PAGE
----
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    Otanes was a Persian nobleman, uncle of Cambyses (Brother of his mother)Otanes was the first to become suspicious of Bardia, the false Smerdis. From his daughter Phaedymia, who was married to the king, he learned that Smerdis was in reality a Magian. On hearing this news, Otanes invited Aspathines and Gobryas to discuss the usurpation. Together, they decided to invite three other conspirators: Hydarnes, Intaphrenes and Megabyzus. They were still making plans, when Dariush arrived and sided with them. He convinced the seven to strike immediately and on Sep, 29, 522 B.C., the seven killed Bardia.Otanes had a son Patiramphes, who served as the driver of the chariot of King Xerxes during his campaign to Greece. Otanes was probably the father of Xerxes' first wife, queen Amestris. (Wikipedia) - Otanes

    Otanes (Greek: Ὀτάνης) was a Persian nobleman mentioned in the Histories of Herodotus as a defender of the idea of democracy and architect of a successful conspiracy to remove a kingly usurper.

    In Book III of the Histories, Herodotus relates that a magus had secretly assassinated the Persian king Smerdis and taken his place on the throne. Otanes, in this account, is both the uncle and the father-in-law of Smerdis; from his daughter Phaedymia, he obtains evidence that the man on the throne is not the real Smerdis. The real Smerdis had his ears intact, while the ears of the impostor are missing — indicating that he had committed a crime against the king. Otanes gathers six noble Persians and plots to get rid of the false Smerdis.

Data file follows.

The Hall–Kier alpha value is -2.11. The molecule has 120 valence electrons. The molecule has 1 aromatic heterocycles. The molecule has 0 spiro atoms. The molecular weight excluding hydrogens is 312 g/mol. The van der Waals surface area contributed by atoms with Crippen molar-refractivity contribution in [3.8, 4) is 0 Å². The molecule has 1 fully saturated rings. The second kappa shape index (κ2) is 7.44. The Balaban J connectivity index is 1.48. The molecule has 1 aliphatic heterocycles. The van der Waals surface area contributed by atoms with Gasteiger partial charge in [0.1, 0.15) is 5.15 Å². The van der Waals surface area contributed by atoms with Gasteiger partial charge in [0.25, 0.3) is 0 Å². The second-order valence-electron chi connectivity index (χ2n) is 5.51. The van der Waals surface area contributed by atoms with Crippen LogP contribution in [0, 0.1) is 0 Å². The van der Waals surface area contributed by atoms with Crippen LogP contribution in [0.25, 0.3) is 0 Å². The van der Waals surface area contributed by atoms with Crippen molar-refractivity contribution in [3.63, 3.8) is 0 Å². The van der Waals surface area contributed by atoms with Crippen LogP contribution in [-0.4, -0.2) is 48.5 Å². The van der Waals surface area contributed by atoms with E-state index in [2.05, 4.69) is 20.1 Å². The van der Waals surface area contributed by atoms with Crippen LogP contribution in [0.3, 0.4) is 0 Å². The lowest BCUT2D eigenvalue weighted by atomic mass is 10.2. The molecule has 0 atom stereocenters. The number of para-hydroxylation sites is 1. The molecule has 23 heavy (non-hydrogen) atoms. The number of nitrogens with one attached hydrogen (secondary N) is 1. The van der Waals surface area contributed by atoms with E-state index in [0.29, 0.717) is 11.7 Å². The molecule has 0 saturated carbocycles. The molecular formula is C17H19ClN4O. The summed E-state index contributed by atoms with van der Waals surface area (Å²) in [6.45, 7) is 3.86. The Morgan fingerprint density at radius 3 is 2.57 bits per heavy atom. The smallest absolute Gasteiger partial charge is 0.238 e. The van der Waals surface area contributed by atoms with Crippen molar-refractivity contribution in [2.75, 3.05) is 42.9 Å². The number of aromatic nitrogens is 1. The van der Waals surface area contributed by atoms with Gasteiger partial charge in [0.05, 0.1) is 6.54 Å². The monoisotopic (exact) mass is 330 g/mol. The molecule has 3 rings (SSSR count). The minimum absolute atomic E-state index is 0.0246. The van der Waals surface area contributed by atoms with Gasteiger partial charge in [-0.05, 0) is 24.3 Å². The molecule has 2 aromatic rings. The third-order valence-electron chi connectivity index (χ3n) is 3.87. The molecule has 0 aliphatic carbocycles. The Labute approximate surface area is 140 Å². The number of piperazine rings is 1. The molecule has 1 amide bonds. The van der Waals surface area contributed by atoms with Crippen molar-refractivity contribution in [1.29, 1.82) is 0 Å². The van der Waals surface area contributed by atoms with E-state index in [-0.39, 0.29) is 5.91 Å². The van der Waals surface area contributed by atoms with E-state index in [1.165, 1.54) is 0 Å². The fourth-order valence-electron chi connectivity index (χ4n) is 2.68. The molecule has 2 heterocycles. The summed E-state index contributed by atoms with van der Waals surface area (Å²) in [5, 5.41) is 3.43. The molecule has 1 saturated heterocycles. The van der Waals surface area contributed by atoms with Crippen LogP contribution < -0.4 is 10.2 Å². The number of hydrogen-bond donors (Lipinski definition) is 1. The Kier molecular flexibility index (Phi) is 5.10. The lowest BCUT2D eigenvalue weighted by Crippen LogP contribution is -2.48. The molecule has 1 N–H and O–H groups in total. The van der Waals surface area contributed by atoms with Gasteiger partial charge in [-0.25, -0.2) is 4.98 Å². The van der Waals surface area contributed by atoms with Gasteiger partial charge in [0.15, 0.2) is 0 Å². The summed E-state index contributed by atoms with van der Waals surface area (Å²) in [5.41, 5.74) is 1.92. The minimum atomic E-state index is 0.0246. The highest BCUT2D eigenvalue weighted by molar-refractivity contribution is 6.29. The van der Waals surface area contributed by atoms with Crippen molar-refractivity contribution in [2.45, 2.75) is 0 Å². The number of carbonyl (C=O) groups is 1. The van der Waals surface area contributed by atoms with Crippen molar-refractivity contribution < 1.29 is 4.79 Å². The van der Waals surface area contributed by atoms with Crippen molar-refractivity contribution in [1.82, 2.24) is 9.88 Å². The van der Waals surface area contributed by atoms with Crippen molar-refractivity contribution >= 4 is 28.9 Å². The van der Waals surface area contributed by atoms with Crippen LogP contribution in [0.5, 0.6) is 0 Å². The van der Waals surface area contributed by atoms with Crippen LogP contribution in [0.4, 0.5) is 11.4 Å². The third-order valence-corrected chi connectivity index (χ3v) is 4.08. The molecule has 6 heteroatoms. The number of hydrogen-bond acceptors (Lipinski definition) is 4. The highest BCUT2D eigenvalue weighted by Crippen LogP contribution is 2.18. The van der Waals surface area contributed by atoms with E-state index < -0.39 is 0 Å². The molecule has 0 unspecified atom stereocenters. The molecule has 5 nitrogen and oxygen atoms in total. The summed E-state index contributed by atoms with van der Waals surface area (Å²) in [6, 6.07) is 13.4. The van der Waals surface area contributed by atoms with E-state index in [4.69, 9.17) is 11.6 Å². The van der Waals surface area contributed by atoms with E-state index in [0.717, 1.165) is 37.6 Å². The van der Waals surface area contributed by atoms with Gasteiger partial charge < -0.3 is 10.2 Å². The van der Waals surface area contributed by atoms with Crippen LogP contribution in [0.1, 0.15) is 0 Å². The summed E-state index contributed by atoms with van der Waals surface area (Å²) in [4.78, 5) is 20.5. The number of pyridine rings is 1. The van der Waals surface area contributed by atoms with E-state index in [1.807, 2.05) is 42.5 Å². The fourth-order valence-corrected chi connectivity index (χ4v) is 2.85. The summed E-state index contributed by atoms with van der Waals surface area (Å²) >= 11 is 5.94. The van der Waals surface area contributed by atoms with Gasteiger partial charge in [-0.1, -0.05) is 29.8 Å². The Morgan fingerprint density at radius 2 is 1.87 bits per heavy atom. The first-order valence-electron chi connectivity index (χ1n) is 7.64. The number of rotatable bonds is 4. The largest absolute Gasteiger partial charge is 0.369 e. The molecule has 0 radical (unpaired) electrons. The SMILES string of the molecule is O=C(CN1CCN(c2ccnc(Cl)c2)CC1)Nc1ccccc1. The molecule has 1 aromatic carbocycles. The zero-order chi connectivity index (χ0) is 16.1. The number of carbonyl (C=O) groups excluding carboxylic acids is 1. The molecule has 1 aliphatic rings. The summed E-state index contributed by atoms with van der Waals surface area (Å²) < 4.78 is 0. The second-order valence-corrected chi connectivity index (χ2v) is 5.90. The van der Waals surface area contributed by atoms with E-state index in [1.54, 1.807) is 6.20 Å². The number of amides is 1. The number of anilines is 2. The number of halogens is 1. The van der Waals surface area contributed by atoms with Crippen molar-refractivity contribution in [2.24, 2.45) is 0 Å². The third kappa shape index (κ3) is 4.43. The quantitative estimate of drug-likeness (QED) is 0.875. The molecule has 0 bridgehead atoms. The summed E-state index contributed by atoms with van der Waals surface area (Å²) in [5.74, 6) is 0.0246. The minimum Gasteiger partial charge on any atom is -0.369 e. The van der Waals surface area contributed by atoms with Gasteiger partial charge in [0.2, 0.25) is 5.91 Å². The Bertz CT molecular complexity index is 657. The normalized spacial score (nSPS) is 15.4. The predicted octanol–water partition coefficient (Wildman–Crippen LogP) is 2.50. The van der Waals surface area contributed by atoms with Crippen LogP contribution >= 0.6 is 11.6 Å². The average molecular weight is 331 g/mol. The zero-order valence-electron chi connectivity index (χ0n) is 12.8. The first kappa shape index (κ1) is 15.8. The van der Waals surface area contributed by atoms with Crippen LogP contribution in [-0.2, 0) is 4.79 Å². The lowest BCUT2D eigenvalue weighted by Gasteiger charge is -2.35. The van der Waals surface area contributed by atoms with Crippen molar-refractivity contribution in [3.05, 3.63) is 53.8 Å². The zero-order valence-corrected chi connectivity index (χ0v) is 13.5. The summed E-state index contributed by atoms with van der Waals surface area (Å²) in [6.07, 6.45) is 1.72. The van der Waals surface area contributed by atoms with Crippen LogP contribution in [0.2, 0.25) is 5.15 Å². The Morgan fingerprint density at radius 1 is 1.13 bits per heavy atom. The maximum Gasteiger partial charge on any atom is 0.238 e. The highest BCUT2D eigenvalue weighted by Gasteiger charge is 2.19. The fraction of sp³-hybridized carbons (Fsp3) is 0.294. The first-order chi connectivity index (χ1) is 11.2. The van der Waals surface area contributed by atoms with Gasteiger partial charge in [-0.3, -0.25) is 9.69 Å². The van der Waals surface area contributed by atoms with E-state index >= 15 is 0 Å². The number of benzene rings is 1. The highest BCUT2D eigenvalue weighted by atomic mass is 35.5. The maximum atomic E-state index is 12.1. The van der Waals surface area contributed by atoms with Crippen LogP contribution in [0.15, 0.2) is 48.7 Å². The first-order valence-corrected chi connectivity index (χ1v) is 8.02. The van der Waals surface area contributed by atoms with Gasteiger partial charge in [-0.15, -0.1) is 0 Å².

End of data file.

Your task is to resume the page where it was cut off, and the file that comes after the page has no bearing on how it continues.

There follows a discussion between Darius, Otanes and Megabyzus on the relative merits of monarchy, oligarchy and democracy as forms of government (3.80–82). Otanes, speaking first, supports democracy, but the consensus is for monarchy.

    Otanes renounces any claim to be king, asking only that he and his descendants be given their independence from royal rule (3.83). The others then hold a contest whereby whichever of them got his horse to neigh first after sunrise shall become king. Darius cheats and ascends the throne.

    As an early defender of democracy in Greek literature, Otanes has been used as a point of reference in a number of subsequent political discussions. Jean-Jacques Rosseau refers to Otanes in his notes to Discourse on the Origin of Inequality. Otanes is also mentioned in Isaiah Berlin''s seminal lecture "Two Concepts of Liberty": "As for Otanes, he wished neither to rule nor to be ruled — the exact opposite of Aristotle''s notion of true civic liberty". Otanes has his own conception of freedom.

    Otanes also appears in certain works of fiction and drama. James Baldwin fictionalizes the childhood of Otanes in his short story, "The Boy and The Robbers" from his book, "Fifty Famous People — A book of short stories". In addition, the Dutch TV movie Volk en vaderliefde (''People and Fatherly Love'', 1976) is about Otanes and the coup.

    Tags:Amestris, Aristotle, Aspathines, Bardia, Berlin, Cambyses, Dariush, Dutch, Gobryas, Greece, Greek, Herodotus, Hydarnes, Intaphrenes, Magian, Megabyzus, Otanes, Persian, Phaedymia, Smerdis, Wikipedia, Xerxes

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